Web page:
PHOENIX — During Super Bowl media night on Monday, hundreds of reporters swarmed the floor of the Footprint Center — converted from a basketball venue to accommodate sports’ biggest pop up news conference.
Amid the bustling and elbowing for face time with players from both Super Bowl teams, Donna Kelce perched atop a stage. She stood next to her sons wearing a custom-made jersey emblazoned with Travis Kelce’s No. 87 Kansas City Chiefs uniform on the front, and Jason Kelce’s No. 62 Philadelphia Eagles kit on the back.
After hugging them, she handed each a plastic container filled with homemade cookies.
She has celebrated her sons’ championship wins before: Travis, a tight end, won in the 2019 season and Jason, a center, in the 2017 season. But this Sunday she’ll be in a much more precarious position as her sons become the first pair of brothers in N.F.L. history to compete against each other in a Super Bowl.
When asked if she would root for any child in particular, she deflected, saying she would be screaming through the whole game.
“It’s just been amazing that they’ve both been able to get to this point in their careers and both enjoy the Super Bowl together,” Donna Kelce said in an interview with NFL Network.
Travis, 33, and Jason Kelce, 35, are less conflicted. “I think we more dreamed about being on the same team, but this is pretty good,” Jason Kelce said. “It’s close enough.”
Despite their career arcs leading them both to football’s biggest stage, the two brothers are quick to note their differences. Raised in Cleveland Heights, Ohio, the Kelce brothers were college teammates at Cincinnati from 2008 to 2009. Travis Kelce was suspended for the entire 2010 season for failing a drug test. During his senior year, Travis Kelce caught 45 passes for 722 yards and eight touchdowns, earning first-team all-conference honors. Jason Kelce earned second-team all-conference honors and started all 13 games in his senior year.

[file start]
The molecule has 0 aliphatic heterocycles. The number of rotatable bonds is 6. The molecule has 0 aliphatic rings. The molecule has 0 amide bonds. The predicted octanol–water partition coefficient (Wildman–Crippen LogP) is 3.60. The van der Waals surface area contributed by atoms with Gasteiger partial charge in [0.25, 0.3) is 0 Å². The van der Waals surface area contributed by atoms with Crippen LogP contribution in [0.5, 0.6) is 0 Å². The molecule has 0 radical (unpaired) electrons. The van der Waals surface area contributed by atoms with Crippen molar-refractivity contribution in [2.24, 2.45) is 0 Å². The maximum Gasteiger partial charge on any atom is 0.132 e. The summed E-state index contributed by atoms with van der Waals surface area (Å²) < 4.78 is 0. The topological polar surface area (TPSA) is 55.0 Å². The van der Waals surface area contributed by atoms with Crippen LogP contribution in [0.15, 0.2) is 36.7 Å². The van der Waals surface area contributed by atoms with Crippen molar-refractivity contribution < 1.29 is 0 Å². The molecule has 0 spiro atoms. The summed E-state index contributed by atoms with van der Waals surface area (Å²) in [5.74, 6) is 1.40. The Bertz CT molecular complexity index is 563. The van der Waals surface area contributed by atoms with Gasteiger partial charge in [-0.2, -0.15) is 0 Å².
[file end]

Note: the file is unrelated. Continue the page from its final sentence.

Jason Kelce was selected in the sixth round of the 2011 draft, while Travis was selected in the third round two years later.
But while their paths share some similarities, there are stark differences — both on and off the field. Travis Kelce said that they began to seek their own paths at Cleveland Heights High School. They both played football, but Travis was also on the basketball and baseball teams, while Jason opted for hockey and lacrosse.
Dive Deeper Into Super Bowl LVII
- Inside a Kansas City Oasis: Big Charlie’s Saloon is a South Philadelphia bar with a bit of a conundrum: how to celebrate Kansas City’s Super Bowl berth without drawing the ire of locals.
- Philadelphia Swagger: After surviving a disastrous introductory news conference, an ill-chosen flower analogy and his “Beat Dallas” motivational shirt, Nick Sirianni has transformed the Eagles, and maybe himself.
- Matching the A’s: Despite having left town in 1954, the Athletics are still Philadelphia’s most decorated team, with five championships. The Eagles could tie things up on Sunday.
- Halftime Show: Rihanna, who last performed publicly at the 2018 Grammys, will return to the stage for the first halftime show under the N.F.L.’s new sponsorship deal with Apple Music.
“I feel like those winter and spring sports, we’re just hanging around different people and that’s what kind of guided us into who we are and kind of molded us into who we are today,” Travis Kelce said.